The reformist Patriots struggled in the following years to gain anything approaching a majority on social reform issues in the Irish House of Commons, but in 1793 another Catholic Relief Act was passed. In 1789 the reformist element formally established the "Irish Whig Party" but soon lost goodwill in London for its views on the Regency crisis.
The French revolution emphasised the Patriots' divisions. The major reform of the Catholic Relief Act in 1793 allowed Catholics to vote, to practise as lawyers, to act as grand jurors and to enter Trinity College Dublin as students, but this reform had to be pushed along by London, no doubt to Grattan's embarrassment. Opponents of this reform spoke of the need to protect a "Protestant Ascendancy". The 1793 Act was based on the British Roman Catholic Relief Act 1791.
The growth of the radical United Irish movement from 1791 upstaged Grattan by calling for a complete break with Britain and full emancipation for all religions in a new republic. Given its support for France in the War of the First Coalition, it was outlawed from 1795.
In 1795 the London government sponsored reforms, to head off trouble, by repealing the Hearth tax and funding a Catholic seminary in the form of St Patrick's College, Maynooth. However, earlier in the year it had quickly recalled the new viceroy Lord Fitzwilliam, who had intended to effect further Catholic reliefs and to appoint Grattan to the administration. The sacking of FitzWilliam and the imposition of martial law in March 1797 caused Grattan and his supportive group of MPs to withdraw from parliament in May 1797, and by then the civil unrest caused by the army, the militia, the Orange Order, the Defenders and the United Irishmen had made Ireland ungovernable.
The unsuccessful 1798 rebellion launched in May 1798 by the republican United Irishmen seriously damaged the Patriot cause. Although most liberal Patriots opposed the rebellion, they became tarnished by association, and support dropped for them in Britain. Some Patriot MPs of the 1780s, such as James Napper Tandy and Lord Edward FitzGerald, had become United Irish leaders in the 1790s. The Rebellion, which had been launched in co-ordination with a French invasion, provoked the British government of William Pitt into pushing through the 1800 Act of Union, merging the parliaments of Ireland and Great Britain into the new "United Kingdom". Naturally the Patriots opposed this in heated debates in 1799 and 1800.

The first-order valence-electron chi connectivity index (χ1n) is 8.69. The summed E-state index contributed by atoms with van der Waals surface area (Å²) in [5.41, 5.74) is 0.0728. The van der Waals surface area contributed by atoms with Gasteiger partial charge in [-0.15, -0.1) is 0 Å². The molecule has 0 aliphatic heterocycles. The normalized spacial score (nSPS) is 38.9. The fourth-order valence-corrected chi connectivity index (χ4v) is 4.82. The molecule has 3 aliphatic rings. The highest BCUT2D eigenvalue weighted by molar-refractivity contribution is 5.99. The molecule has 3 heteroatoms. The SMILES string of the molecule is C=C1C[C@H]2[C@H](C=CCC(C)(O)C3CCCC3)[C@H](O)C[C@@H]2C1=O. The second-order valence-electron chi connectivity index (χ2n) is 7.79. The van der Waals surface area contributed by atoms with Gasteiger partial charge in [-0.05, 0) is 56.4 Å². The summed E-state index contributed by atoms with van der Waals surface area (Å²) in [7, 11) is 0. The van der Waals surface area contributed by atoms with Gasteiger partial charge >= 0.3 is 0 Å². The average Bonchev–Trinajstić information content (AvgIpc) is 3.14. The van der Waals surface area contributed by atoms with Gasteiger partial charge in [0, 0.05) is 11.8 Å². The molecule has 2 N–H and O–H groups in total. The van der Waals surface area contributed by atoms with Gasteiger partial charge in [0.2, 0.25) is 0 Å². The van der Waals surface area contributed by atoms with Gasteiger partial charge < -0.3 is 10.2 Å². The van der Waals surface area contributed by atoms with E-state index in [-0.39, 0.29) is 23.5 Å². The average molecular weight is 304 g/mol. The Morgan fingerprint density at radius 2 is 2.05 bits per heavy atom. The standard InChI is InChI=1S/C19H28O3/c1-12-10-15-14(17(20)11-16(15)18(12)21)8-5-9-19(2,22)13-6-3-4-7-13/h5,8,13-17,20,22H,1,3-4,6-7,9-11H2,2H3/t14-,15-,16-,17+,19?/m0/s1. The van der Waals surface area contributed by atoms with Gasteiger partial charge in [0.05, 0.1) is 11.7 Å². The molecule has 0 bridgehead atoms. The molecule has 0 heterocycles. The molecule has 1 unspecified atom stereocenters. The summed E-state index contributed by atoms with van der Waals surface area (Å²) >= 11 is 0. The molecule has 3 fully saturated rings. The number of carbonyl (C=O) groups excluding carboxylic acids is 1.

Act of Union and Legacy
Following the Act of Union in 1800, the Irish Parliament was abolished. A few Irish Patriots took up seats in the new unified British House of Commons in London, under the notional leadership of Grattan. Within a few years they had become almost entirely submerged within the British Whig Party, with whom they were allied, and disappeared from the political landscape.
Grattan's advocacy of liberal-minded moderate Irish nationalist self-rule with links to Britain had a resonance over the following century. It was taken up by Daniel O'Connell's Repeal Association in the 1830s that intended to repeal the Act of Union; by the Young Ireland movement in the 1840s; and later by the Irish Parliamentary Party (IPP) that campaigned for a restoration of Home Rule in Ireland. The IPP and its successors dominated the political scene in Ireland for decades until its defeat by the fully secessionist Sinn Féin movement in the 1918 general election.
- Hill J., "Allegories, fictions, and feigned representations: decoding the money bill dispute, 1752–56"; Eighteenth-Century Ireland, xxi (2006), pp 66–88.
- Barrington's memoirs, chapter 7, downloaded July 2010
- Plowman M., essay on nationalism, p.12. Downloaded July 2010.
- James Kelly; "The Irish Trade Dispute with Portugal 1780–87" Studia Hibernica, No. 25 (1990), pp. 7–48.
- R. B. McDowell, Ireland in the age of imperialism and revolution, 1760–1801 (1979)